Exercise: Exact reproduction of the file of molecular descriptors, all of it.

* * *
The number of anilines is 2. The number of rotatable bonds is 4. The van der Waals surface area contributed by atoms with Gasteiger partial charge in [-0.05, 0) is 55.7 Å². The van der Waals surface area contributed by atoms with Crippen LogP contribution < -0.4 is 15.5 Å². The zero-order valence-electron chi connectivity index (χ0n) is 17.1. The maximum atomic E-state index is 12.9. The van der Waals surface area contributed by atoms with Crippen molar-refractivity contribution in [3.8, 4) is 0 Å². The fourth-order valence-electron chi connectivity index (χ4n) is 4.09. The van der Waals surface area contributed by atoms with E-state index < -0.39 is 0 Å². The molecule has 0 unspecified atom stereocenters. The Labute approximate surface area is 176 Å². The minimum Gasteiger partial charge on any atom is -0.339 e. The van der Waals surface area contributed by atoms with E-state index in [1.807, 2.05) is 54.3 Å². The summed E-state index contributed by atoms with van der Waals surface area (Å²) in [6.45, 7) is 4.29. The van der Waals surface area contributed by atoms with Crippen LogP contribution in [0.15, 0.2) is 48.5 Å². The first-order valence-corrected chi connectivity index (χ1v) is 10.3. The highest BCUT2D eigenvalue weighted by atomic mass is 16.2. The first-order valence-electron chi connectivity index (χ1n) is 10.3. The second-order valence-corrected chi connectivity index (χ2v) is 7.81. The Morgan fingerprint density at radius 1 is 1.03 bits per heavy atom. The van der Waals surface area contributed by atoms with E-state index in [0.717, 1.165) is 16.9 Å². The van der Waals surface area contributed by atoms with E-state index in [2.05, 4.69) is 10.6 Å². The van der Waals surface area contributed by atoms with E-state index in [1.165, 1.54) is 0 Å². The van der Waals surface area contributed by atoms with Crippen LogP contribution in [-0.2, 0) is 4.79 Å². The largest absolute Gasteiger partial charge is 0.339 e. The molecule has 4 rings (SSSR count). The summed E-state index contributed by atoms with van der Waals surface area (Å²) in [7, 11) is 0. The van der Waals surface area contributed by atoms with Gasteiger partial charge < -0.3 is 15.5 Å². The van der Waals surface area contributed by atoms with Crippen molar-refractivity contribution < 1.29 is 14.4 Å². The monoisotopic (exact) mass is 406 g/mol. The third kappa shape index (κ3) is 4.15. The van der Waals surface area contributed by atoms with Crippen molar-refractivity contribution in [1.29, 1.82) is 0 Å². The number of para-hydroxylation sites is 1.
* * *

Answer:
The number of anilines is 2. The number of rotatable bonds is 4. The van der Waals surface area contributed by atoms with Gasteiger partial charge in [-0.05, 0) is 55.7 Å². The van der Waals surface area contributed by atoms with Crippen LogP contribution < -0.4 is 15.5 Å². The zero-order valence-electron chi connectivity index (χ0n) is 17.1. The maximum atomic E-state index is 12.9. The van der Waals surface area contributed by atoms with Crippen molar-refractivity contribution in [3.8, 4) is 0 Å². The fourth-order valence-electron chi connectivity index (χ4n) is 4.09. The van der Waals surface area contributed by atoms with E-state index < -0.39 is 0 Å². The molecule has 0 unspecified atom stereocenters. The Labute approximate surface area is 176 Å². The minimum Gasteiger partial charge on any atom is -0.339 e. The van der Waals surface area contributed by atoms with E-state index in [1.807, 2.05) is 54.3 Å². The summed E-state index contributed by atoms with van der Waals surface area (Å²) in [6.45, 7) is 4.29. The van der Waals surface area contributed by atoms with Crippen LogP contribution in [0.15, 0.2) is 48.5 Å². The first-order valence-corrected chi connectivity index (χ1v) is 10.3. The highest BCUT2D eigenvalue weighted by atomic mass is 16.2. The first-order valence-electron chi connectivity index (χ1n) is 10.3. The second-order valence-corrected chi connectivity index (χ2v) is 7.81. The Morgan fingerprint density at radius 1 is 1.03 bits per heavy atom. The van der Waals surface area contributed by atoms with E-state index in [0.717, 1.165) is 16.9 Å². The van der Waals surface area contributed by atoms with E-state index in [2.05, 4.69) is 10.6 Å². The van der Waals surface area contributed by atoms with E-state index in [1.165, 1.54) is 0 Å². The van der Waals surface area contributed by atoms with Crippen LogP contribution in [-0.2, 0) is 4.79 Å². The largest absolute Gasteiger partial charge is 0.339 e. The molecule has 4 rings (SSSR count). The summed E-state index contributed by atoms with van der Waals surface area (Å²) in [7, 11) is 0. The van der Waals surface area contributed by atoms with Gasteiger partial charge < -0.3 is 15.5 Å². The van der Waals surface area contributed by atoms with Crippen molar-refractivity contribution < 1.29 is 14.4 Å². The monoisotopic (exact) mass is 406 g/mol. The third kappa shape index (κ3) is 4.15. The van der Waals surface area contributed by atoms with Crippen molar-refractivity contribution in [1.29, 1.82) is 0 Å². The number of para-hydroxylation sites is 1.